Wendy: Yes. Okay, so what we tell our clients to do, first of all, we tell them to make a wish list. And the wish list is 22, maybe 25 companies that they really, really want to do business with, for whatever reason. That’s their wish list. And then for the rest of the leads that they’re reaching out to, to do it by industry, or size of the company. Some pick a parameter. And so, you know, let’s say if you were calling, let’s say there were three different industries that you work and then you’d have three different sets of messaging for the three different industries and those lists could be large.

You know, they could be, you know, thousands of contacts. You’re not going to get through that many unless you have a huge team, you know, but they can be big. It doesn’t really matter. And then, but you’ve got your wish list, which is 20, 25 companies that you’re specifically interested in doing business with. And you’re doing more individual outreach to those companies.

Steffen: So now that we talked about target lists, right? How to fine-tune them, why to fine-tune them, we get to the next point is like, how should someone make a call? What goes in now that you have your target list? What is the next step for a business, a sales director that wants to develop a process, a program for his or her sales team in order to have successful calls/

Fine-Tune Your List of Prospects

Wendy: We teach a very specific step by step process and it always starts with keeping the goal in mind. And so typically, when you get your prospect on the phone, your goal is to set up an appointment. And when I use the word appointment, it can mean different things to different people. But what I mean is that the prospect agrees to have an in-depth conversation with you.

And so that conversation, you know, maybe you’re going to get in your car and go see them, or maybe you take them to a Zoom meeting, or maybe you do everything over the phone, but they’re agreeing to have that conversation. So you get that prospect on the phone. We want their agreement to the appointment, meaning they’ll have the in-depth conversation. When you’re leaving voicemails and emails, the goal is to get them to respond. So, when you start with that goal in mind, then it becomes much easier to create the messaging.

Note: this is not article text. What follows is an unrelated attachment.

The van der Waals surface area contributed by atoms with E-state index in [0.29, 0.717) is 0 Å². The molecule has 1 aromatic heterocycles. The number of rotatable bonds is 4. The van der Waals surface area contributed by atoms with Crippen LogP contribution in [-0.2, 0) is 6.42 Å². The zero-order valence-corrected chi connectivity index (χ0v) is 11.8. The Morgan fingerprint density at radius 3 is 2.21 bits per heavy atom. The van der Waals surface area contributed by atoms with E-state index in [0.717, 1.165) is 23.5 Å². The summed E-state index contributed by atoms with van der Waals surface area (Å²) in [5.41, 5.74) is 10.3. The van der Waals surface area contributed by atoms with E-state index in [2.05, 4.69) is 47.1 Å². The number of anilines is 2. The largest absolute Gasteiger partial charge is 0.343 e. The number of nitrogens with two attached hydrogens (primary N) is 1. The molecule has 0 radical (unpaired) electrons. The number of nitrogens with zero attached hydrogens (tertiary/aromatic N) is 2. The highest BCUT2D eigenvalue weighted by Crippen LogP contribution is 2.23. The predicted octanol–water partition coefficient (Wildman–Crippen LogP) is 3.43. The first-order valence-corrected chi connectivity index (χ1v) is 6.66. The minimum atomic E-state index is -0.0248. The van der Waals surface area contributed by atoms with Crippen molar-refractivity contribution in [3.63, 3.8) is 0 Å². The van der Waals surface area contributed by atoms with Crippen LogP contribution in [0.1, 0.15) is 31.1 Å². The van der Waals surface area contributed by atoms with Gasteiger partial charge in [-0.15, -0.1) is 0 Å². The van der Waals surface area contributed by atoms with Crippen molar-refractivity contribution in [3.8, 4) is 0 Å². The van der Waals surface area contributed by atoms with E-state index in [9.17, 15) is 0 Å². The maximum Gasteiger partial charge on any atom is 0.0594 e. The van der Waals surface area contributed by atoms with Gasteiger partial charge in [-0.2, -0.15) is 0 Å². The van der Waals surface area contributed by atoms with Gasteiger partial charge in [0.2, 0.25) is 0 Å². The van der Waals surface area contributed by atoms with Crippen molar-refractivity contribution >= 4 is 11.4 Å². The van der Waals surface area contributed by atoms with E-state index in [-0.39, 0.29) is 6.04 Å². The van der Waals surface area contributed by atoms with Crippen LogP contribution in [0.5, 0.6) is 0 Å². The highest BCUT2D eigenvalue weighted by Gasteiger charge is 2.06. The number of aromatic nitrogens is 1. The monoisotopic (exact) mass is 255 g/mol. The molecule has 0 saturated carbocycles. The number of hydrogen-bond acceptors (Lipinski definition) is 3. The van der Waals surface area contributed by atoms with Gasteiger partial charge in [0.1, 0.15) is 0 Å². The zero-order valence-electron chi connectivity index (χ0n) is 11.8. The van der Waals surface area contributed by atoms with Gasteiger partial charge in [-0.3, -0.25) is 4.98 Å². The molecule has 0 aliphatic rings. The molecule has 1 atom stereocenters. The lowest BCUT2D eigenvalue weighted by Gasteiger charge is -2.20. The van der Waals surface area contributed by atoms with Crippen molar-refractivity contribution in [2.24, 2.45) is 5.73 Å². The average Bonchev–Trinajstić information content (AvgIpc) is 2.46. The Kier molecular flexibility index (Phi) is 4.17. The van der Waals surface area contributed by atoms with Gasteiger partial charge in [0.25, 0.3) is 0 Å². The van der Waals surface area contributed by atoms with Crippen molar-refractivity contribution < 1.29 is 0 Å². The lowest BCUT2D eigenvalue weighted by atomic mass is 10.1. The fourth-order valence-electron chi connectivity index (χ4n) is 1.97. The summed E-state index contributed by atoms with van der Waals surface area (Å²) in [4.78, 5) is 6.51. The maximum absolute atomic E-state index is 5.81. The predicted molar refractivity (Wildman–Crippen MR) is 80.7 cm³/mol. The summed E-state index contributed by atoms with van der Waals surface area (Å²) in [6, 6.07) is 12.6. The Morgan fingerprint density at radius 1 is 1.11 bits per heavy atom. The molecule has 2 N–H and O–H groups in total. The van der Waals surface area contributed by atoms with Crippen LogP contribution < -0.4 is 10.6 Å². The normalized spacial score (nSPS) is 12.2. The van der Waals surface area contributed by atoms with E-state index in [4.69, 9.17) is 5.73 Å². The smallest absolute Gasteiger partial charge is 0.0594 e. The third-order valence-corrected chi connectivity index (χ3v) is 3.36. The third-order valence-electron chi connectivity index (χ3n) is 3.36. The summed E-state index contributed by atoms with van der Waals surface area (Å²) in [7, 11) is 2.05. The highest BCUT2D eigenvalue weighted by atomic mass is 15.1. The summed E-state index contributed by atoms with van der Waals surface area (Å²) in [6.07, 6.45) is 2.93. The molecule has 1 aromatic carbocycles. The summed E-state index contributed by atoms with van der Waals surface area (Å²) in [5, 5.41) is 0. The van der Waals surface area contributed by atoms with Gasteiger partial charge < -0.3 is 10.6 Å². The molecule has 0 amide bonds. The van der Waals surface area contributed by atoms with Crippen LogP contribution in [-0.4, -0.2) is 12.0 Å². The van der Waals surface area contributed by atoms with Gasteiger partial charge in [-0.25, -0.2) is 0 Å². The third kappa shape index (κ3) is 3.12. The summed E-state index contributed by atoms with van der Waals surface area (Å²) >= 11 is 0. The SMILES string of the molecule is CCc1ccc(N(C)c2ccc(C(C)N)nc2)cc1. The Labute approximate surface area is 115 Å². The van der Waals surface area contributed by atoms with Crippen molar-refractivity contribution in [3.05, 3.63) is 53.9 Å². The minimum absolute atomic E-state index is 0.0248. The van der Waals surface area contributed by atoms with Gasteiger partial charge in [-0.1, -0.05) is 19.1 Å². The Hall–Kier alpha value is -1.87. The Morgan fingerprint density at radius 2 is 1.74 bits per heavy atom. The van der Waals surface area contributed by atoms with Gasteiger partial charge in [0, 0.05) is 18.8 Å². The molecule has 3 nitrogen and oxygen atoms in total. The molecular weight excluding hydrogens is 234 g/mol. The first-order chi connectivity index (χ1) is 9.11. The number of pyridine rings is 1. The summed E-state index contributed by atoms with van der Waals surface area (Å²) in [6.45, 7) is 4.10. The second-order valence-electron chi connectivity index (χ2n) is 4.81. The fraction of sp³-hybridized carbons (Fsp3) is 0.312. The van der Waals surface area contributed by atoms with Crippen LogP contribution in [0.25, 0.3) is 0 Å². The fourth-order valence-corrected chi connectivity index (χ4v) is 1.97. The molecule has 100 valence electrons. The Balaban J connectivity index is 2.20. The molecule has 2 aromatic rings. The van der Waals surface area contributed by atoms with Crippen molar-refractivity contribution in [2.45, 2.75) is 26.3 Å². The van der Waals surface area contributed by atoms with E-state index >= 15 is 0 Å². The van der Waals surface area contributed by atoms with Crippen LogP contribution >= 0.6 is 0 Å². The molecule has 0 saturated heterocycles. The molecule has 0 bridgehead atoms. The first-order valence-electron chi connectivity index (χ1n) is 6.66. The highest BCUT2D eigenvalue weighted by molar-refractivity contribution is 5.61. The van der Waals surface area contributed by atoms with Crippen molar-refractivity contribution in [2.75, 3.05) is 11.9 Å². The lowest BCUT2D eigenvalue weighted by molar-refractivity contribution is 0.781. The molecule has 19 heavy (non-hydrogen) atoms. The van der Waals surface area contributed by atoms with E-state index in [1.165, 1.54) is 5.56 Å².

One of the things that drives me crazy, people often mix up, prospecting and selling are not the same thing. They’re two completely different skill sets. And selling, consultative selling does not work for prospecting. It’s the difference between asking someone for a date and actually going on the date. So when we’re prospecting, we’re asking for the date, meaning we’re asking for the appointment. And then selling is going on to date. You actually have that in-depth conversation. So a lot of sales professionals shoot themselves in the foot because they don’t understand the difference.

Steffen: That’s a good point. It’s actually, that was the question that I would have asked you. It’s like, the first contact is not about this is what we do. And this is how we can help you. And here is how we do things better. Just because you kind of interrupting someone, you don’t have an appointment with that person, right? You’re calling someone, you’re hoping that he spares a minute to listen to you briefly so that you can set up a call. But it’s not about taking more than one or two minutes of the person time because that person most likely is not in the right mindset to actually do that.

Wendy: Yeah, you know, it’s, the language that we use is, you know, I’d like to introduce myself and whatever the company name is. It’s an introduction. It’s not, I know you’re working with somebody but dump them, hire me. So you’re not asking people to make a buying decision or a hiring decision. You’re basically only asking for some time so that you can have the in-depth conversation.

Steffen: So what should be part of that, the brief conversation to get the person to say yes to a meeting because, you know, let’s be realistic, the people that we want to talk to most likely get a lot of calls from similar companies, right? And they will not say yes to everyone. They will select a few, if at all. So what needs to be part of a calling script to have a successful call?

Become an Expert at What Keeps Your Prospects Up at Night